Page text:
Lisa Stansbury of Baton Rouge, La., is a single (widowed) mother who plans to attend college part-time next year to earn a doctorate. Her 21-year-old daughter attends college full time. Stansbury would like to retire in 10 years when she turns 60. She sold her single-family home last year and wants to buy a new one. She’s looking to cut taxes in any way that is possible.
Eva Rosenberg, who is an enrolled agent and the founder of TaxMama.com, advises Stansbury to lend her daughter money to buy the home to snag the first-time homebuyers’ credit of $8,000 that expires at the end of this year. Stansbury can pay her daughter rent and take a deduction for home-office expenses for her side business. Her “daughter will show little or no taxable income, after mortgage, property tax, insurance, utilities [and] depreciation,” Rosenberg says. Plus, Stansbury can gift additional money to cover any of her daughter’s cash shortfall, she notes. Stansbury should maximize her contributions to her employer’s 401(k) plan and, if available, the Roth version of the 401(k) plan, to benefit from lower taxes in retirement. Regarding school, she should take advantage of the federal tax credits. If there are costs left over, Stansbury might be able to deduct them as employee business expenses or as expenses related to her side business. If her daughter is working or is her business associate, some of her daughter’s courses might qualify as business deductions, Rosenberg notes.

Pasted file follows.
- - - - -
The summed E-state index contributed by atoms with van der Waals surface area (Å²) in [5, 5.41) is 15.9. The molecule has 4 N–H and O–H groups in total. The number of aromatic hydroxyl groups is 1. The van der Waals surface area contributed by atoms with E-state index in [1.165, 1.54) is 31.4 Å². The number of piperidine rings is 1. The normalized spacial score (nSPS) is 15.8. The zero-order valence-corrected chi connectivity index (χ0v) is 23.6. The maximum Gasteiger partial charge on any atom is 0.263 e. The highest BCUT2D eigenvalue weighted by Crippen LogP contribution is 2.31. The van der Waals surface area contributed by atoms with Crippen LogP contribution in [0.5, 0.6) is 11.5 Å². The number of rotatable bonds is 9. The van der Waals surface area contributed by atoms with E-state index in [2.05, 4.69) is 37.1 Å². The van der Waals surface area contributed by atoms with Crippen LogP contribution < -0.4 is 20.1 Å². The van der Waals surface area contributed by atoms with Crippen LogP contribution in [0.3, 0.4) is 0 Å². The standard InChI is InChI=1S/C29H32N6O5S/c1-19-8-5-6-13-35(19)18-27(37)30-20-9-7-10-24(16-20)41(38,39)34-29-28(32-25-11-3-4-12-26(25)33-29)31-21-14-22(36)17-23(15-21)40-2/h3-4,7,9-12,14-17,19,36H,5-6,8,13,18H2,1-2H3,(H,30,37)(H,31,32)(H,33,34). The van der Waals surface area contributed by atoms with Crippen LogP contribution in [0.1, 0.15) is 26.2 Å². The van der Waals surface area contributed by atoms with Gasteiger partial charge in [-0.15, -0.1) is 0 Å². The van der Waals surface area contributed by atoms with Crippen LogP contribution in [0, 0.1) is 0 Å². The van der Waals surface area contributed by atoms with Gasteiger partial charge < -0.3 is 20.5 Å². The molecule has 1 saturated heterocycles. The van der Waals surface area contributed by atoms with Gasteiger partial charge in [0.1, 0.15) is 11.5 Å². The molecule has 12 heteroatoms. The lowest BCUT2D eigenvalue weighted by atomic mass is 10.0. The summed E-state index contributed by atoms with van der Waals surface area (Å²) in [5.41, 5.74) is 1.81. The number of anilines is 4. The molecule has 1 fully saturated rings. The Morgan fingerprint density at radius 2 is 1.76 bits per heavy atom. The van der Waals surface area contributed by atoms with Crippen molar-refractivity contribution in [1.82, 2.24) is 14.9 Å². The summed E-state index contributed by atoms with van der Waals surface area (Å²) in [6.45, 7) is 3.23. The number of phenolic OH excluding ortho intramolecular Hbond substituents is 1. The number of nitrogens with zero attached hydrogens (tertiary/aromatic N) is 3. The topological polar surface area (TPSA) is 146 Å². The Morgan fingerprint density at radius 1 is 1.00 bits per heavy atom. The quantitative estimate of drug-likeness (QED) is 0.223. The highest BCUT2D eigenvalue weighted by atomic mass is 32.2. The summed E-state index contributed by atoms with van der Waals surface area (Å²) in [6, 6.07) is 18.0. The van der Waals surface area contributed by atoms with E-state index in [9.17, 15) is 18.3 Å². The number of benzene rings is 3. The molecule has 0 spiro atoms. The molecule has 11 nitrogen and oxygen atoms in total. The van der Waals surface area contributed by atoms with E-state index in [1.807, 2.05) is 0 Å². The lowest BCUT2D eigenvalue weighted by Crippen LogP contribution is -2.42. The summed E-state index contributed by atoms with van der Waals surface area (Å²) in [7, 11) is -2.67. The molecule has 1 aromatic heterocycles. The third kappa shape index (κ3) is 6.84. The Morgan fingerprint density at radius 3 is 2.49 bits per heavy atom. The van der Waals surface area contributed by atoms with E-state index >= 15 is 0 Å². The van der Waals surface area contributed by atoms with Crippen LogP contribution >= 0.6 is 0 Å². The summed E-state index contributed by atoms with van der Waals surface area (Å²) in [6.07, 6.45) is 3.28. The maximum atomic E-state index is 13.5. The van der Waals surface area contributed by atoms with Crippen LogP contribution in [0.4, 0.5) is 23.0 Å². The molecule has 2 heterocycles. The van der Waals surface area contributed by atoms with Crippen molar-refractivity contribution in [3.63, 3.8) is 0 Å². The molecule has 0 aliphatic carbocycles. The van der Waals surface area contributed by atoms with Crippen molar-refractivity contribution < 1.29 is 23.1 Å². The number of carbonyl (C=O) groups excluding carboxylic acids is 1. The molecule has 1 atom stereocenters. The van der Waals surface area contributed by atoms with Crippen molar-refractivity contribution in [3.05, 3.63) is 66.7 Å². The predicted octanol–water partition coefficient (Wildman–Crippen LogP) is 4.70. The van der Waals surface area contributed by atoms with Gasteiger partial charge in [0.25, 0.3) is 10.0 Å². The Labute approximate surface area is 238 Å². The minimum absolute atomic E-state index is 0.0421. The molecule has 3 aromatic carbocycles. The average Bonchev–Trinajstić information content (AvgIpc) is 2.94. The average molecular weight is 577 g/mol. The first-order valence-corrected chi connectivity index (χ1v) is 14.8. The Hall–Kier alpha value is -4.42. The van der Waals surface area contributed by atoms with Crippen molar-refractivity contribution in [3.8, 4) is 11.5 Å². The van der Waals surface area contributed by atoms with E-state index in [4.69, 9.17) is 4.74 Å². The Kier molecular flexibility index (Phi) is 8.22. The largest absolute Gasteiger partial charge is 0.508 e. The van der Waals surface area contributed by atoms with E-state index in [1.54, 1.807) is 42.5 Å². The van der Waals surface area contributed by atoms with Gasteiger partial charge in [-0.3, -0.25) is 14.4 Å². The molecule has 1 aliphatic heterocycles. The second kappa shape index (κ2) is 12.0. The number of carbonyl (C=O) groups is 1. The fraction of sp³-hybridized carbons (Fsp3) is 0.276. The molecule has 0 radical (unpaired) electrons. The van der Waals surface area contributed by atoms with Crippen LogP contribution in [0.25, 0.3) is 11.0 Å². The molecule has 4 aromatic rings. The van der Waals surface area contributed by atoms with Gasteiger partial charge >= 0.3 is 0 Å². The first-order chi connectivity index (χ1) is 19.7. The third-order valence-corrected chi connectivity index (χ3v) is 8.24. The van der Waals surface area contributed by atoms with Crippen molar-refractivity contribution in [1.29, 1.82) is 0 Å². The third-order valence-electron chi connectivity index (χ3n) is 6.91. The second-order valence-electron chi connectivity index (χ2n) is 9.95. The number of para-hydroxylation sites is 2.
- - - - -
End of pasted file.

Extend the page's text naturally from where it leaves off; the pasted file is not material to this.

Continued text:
Mary P. Canning, who is a tax attorney, warns that without the deductions for which Stansbury likely qualified by owning a home, her federal taxes will approximately double. She agrees that this might be the time for her to buy a home. She advises Stansbury to consider energy-efficiency-improvement tax credits. Another option: Invest in rental real estate to benefit from untaxed appreciation on the property (until she sells it) to provide an income stream in retirement.